Students build audition skills at COFAP workshop
By Ashlee Larrison
GCU News Bureau
Spring break usually means time at the beach or sleeping in late, but not for Grand Canyon’s University’s College of Fine Arts and Production (COFAP) students, who had the opportunity to learn what to expect in an audition environment and how to make the best first impression.
Robert Kolby Harper, Associate Artistic Director for the Phoenix Theater Company and an award-winning actor, director and choreographer in the Valley, led a workshop on campus to share his experience in the entertainment industry and teach students some tips and tricks.
“This business is all about connecting, promoting yourself and relationships,” Harper said. “So the more they can start, especially at a college level, making relationships beyond the educational setting, that’s really important.
“The GCU students, they have a slot for the Phoenix Theater Company for session generals for next year, and I oftentimes will come in and do an audition workshop every year, just to be able to meet them because I don’t get to interact with them every day. That way, when they come audition, there’s a friendly face.
Students rehearsed monologues, learned how to build confidence and how to feel comfortable showing their true selves in auditions.
“The biggest thing I take away from everything I’ve seen in what we’re doing here is just to be ourselves and try and shed the performance skin that we’ve all been built up to over the years,” said COFAP student Mykhal Polite.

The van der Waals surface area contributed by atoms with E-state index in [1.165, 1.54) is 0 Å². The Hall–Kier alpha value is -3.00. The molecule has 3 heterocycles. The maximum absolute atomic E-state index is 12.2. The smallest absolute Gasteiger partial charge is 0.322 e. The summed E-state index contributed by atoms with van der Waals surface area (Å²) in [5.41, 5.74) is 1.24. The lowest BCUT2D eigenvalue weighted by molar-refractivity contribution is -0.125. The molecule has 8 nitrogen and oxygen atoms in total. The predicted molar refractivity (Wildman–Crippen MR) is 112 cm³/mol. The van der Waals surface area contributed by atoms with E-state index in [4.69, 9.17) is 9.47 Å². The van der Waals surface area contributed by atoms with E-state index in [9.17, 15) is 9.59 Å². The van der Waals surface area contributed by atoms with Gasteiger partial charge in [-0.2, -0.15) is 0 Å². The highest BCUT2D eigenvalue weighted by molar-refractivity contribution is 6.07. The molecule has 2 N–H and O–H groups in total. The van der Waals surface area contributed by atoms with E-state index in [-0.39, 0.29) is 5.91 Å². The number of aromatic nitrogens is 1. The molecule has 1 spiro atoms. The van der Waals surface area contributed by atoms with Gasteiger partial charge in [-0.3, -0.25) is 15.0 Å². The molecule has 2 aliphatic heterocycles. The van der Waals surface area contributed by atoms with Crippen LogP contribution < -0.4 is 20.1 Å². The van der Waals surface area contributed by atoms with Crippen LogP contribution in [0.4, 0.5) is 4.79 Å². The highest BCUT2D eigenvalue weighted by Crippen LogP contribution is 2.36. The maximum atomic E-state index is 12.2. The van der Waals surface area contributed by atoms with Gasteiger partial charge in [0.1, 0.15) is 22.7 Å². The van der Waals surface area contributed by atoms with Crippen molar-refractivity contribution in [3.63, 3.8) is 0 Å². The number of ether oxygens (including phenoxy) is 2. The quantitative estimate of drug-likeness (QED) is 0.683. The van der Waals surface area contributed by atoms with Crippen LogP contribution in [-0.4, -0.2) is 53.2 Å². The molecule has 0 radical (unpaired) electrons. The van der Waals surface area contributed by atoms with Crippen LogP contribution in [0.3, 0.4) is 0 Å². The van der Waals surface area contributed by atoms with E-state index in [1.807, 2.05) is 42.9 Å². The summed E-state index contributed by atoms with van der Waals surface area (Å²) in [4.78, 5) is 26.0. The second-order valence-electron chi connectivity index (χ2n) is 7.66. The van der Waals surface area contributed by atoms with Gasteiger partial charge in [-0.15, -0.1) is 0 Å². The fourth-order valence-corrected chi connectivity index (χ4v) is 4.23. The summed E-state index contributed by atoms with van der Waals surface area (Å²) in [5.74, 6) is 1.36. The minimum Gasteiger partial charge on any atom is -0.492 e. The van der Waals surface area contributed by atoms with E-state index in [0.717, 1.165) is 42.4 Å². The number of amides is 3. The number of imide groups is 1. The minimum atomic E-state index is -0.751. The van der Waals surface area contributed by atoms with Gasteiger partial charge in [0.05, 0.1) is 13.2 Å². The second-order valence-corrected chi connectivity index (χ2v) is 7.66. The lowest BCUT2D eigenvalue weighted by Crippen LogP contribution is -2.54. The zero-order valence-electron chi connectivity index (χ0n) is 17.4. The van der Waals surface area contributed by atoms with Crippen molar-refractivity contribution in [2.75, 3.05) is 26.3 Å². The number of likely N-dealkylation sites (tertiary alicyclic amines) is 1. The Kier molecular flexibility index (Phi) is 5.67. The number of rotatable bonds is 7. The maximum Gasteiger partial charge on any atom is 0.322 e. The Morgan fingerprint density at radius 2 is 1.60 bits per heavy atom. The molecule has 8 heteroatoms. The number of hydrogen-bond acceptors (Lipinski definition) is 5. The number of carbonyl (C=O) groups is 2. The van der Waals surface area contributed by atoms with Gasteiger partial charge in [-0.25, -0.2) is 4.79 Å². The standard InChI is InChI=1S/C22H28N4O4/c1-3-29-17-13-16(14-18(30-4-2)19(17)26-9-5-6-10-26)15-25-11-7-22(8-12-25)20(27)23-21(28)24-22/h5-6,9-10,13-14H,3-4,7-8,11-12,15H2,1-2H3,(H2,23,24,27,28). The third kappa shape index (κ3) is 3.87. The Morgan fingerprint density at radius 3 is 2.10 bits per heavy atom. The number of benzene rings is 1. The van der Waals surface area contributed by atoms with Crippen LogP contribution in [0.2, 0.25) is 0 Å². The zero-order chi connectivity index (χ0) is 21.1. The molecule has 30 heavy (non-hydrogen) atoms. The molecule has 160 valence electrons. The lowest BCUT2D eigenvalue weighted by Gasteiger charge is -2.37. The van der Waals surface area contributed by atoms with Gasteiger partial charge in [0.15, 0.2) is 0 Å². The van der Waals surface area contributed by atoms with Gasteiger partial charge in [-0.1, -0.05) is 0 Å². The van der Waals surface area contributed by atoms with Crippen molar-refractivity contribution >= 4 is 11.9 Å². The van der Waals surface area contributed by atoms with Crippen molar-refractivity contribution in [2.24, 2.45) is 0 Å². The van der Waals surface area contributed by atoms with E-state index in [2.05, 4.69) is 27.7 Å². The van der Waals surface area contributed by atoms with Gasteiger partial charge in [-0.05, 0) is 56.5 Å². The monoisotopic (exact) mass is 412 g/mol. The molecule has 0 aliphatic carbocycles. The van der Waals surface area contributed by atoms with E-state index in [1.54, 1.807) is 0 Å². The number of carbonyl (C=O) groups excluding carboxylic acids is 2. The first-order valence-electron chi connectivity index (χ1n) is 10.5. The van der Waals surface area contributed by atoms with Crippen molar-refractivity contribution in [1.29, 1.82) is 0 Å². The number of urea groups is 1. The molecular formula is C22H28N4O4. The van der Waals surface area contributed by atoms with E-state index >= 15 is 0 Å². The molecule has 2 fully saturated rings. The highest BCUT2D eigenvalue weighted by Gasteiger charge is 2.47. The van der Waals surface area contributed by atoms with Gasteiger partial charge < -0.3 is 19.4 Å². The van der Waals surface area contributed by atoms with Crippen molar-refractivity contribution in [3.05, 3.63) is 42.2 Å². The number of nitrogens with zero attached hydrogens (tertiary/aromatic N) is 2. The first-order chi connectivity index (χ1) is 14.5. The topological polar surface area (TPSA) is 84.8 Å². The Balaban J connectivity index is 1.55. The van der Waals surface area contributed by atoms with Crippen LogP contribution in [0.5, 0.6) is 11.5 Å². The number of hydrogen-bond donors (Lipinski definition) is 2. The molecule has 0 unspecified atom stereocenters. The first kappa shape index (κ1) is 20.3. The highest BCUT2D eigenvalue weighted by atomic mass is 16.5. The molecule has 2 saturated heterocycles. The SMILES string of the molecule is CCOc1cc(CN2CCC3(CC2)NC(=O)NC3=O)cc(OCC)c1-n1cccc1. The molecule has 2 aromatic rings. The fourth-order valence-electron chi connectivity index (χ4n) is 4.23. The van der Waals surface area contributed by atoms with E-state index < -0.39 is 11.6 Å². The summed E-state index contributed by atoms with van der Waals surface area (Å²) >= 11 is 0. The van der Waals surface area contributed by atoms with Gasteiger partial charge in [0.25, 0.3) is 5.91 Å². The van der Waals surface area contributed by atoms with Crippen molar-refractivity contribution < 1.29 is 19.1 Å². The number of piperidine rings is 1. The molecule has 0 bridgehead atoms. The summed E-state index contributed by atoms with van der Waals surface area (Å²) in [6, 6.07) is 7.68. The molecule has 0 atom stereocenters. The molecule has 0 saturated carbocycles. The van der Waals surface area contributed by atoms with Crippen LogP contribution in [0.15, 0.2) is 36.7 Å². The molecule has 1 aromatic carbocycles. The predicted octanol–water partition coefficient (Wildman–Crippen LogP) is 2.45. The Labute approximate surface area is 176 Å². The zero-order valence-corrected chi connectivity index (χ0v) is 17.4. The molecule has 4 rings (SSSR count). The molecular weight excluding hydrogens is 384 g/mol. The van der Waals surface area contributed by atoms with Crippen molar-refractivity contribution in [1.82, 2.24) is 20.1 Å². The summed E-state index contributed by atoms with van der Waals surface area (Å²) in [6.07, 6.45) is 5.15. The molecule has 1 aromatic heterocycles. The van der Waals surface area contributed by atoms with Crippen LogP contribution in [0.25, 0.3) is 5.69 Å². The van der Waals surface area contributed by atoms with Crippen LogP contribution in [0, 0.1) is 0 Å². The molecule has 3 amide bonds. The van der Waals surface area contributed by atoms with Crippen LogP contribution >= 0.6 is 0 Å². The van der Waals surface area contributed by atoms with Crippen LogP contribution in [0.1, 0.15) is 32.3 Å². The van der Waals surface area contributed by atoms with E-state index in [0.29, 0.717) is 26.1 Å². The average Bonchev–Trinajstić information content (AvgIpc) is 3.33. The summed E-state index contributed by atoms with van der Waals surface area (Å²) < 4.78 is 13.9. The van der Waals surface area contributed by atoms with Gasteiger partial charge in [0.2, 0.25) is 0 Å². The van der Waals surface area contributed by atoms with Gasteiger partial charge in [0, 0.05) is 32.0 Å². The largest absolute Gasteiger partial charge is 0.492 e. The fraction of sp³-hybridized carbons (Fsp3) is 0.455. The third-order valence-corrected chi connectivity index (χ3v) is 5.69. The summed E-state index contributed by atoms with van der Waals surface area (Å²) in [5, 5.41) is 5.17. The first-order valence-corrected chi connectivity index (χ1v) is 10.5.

For some students, workshops like the one Harper offered over the break can be their first exposure to how to prepare for a professional audition.
“I’m probably going to take away how to professionally do an audition, because I was never taught how to audition,” student Eric Evans said. “I just kind of worked it out through trial and error, and so this is a good opportunity for me to figure out what they’re actually looking for in a professional audition.”
Gustavo Flores believes that just having the opportunity to get an outside perspective is also another benefit to the workshops offered on campus.
“I think it’s really helpful, especially here on campus because they have a lot of excellent professors that can help out with everything, and having someone from an outside area come in is usually very helpful to get an outside point of view who doesn’t know you but can still help you achieve a goal,” he said.
This isn’t the only opportunity COFAP students have as far as building connections on campus and learning how to approach the professional world outside of college. Assistant Dean William Symington and other mentors on campus have attempted to build connections and offer learning opportunities to their students with businesses outside of GCU.
“Bill Symington brings in a lot of people from all over the place,” said student Dasha Buchanan. “It’s very educational.”
Senior Kaitlyn Johnson says the Theater Department continues to maintain relationships with various artistic outlets in the area.
“I know they’re really working on creating connections with theaters in the Valley, such as Phoenix Theater Company, Theater Works and Childsplay, just kind of so we have links to these different places once we graduate, or even while we’re still here,” she said. “It’s less intimidating that way, if we’ve already met someone from those theaters.”
One of many ways the Theater Department strives to present the best opportunities it can to its students is to offer experiences so they can learn how to handle the worst- and best-case scenarios in the entertainment industry.
“I feel like for me, at least, I’ve learned to just keep going,” Johnson said. “We’re told no sometimes or told yes sometimes, and both in their own ways are great because we learn and we keep going. I think it’s just important to keep the momentum and to never stop or give up because of a no.”
Contact Ashlee Larrison at (602) 639-8488 or firstname.lastname@example.org